The news about narcotic painkillers is increasingly dire: Overdoses now kill nearly 15,000 people a year, more than heroin and cocaine combined. In some states, the painkiller death toll exceeds that of car crashes.
The head of the Centers for Disease Control and Prevention has declared the overdoses from opioid drugs such as OxyContin an “epidemic.” And a growing group of experts doubts that they work for long-term pain.
But the pills continue to have an influential champion in the American Pain Foundation, which describes itself as the nation’s largest advocacy group for pain patients. Its message: The risk of addiction is overblown, and the drugs are underused.
What the nonprofit organization doesn’t highlight is the money behind that message.
The foundation collected nearly 90 percent of its $5 million in funding last year from the drug and medical-device industry and closely mirrors its positions, an examination by ProPublica found.
Although the foundation maintains it is sticking up for the needs of millions of suffering patients, records and interviews show that it favors those who want to preserve access to the drugs over those who worry about their risks.
Some of the foundation’s board members have extensive financial ties to drugmakers, ProPublica found, and the group has lobbied against federal and state proposals to limit opioid use. Painkiller sales have increased fourfold since 1999, but the foundation argues that pain remains widely undertreated.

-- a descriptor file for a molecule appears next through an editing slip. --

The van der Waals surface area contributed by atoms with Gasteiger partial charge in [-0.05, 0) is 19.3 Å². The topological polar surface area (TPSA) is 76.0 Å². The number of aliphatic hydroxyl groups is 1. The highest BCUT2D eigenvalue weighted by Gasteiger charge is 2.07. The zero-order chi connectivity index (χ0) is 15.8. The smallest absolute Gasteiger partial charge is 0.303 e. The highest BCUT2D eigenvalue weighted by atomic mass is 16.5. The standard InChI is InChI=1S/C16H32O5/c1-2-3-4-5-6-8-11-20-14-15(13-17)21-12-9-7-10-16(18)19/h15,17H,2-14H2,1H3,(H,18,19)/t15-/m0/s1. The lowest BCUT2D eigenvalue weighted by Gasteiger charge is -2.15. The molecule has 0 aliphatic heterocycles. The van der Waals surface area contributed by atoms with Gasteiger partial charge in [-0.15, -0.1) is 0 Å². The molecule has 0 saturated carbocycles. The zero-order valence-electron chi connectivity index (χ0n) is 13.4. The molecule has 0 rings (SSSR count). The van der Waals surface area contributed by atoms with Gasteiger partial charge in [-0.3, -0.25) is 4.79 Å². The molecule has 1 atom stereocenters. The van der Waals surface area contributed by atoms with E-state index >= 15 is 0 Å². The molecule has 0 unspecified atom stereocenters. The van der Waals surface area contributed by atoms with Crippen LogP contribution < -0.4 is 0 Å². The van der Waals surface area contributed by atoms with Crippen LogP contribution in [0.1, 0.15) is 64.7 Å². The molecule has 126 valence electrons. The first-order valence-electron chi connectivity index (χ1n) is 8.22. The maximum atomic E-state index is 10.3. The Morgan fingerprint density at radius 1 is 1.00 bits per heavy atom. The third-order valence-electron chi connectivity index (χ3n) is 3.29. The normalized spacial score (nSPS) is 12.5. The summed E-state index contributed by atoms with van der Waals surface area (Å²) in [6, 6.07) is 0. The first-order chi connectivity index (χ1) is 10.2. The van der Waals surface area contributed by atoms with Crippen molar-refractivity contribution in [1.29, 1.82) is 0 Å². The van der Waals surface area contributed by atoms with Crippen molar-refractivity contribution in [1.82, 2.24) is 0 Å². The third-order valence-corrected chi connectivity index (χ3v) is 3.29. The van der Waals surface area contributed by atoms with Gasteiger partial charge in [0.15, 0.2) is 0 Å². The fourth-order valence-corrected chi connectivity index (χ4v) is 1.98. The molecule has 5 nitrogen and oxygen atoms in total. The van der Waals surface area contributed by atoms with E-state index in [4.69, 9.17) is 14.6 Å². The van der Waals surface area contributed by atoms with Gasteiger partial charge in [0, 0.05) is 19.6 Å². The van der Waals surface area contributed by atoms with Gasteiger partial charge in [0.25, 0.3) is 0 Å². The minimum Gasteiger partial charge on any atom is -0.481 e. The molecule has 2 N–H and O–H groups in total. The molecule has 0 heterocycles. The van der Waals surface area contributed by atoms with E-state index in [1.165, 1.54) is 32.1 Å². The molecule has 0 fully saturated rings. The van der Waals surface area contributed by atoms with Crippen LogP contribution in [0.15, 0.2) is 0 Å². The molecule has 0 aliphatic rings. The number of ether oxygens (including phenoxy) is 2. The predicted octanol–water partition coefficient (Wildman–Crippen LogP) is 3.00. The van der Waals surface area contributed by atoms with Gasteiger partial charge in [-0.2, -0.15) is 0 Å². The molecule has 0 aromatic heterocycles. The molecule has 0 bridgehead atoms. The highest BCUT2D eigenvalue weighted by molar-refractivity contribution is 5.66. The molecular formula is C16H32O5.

The group says industry money has had no effect on its advocacy.
“I’m convinced with every shred of my body that our interest is improving the lives of people affected by pain,” said Will Rowe, the foundation’s chief executive, “and we want to do that the best way we can.”
The problem isn’t opioids, Rowe and other group leaders say. It’s poorly trained doctors who prescribe them too easily or in excess.
Yet critics say the Baltimore-based foundation is making it harder to address a major public health problem.
“If you were a drug company, wouldn’t it be smart to make it look like you had a patient-oriented group?” said Gary Franklin, a Washington state official who tussled with the foundation over new restrictions on high-dose painkillers.
Its funding makes the group “one and the same” with the pain industry, Franklin said.